Sleep deprivation linked to child obesity?
The Star Tribune reported on Wednesday, Oct 14 that "Elementary school children who don't get enough sleep in third grade are more likely than their peers to be overweight in sixth grade," according to a study examining the relationship between excess fat and sleep in children.
Studies have also found a correlation between adults' weight and their sleeping patterns, the Star Tribune said.
Children ages 9 to 12 who regularly got less than nine hours of sleep per night were at increased risk of being overweight, reported researchers led by University of Michigan pediatrician, Julie C. Lumeng. Sex, race, social status and home environment did not affect the results of the study.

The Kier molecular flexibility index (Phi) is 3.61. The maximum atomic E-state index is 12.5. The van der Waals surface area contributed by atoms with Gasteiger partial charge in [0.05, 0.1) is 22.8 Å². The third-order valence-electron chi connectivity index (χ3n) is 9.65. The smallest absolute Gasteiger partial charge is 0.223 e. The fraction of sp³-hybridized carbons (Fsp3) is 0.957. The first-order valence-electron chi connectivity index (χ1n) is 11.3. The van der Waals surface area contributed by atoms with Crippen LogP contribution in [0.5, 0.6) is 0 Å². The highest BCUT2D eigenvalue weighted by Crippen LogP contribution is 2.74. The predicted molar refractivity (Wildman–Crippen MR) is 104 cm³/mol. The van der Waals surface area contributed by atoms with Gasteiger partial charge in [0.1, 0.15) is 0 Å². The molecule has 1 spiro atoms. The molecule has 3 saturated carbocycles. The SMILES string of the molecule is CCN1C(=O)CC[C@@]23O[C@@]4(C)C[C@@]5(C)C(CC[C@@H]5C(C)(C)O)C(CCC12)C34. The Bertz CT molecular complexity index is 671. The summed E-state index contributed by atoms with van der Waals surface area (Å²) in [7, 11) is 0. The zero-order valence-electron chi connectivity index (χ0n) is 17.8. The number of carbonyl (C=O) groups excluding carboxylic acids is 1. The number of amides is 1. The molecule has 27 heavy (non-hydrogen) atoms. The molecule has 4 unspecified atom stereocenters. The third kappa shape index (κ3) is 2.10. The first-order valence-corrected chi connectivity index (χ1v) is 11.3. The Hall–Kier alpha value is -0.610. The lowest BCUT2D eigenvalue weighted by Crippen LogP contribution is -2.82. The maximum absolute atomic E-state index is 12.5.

Researchers found that for every additional hour of sleep beyond nine hours, a sixth-grade child was 20 percent less likely to be overweight.
The authors write that the study's findings suggest the link between obesity and sleep duration is caused by fluctuations of the body's metabolism and hormone levels that control weight.
"The National Sleep Foundation recommends that elementary school students sleep between 10 and 12 hours per night."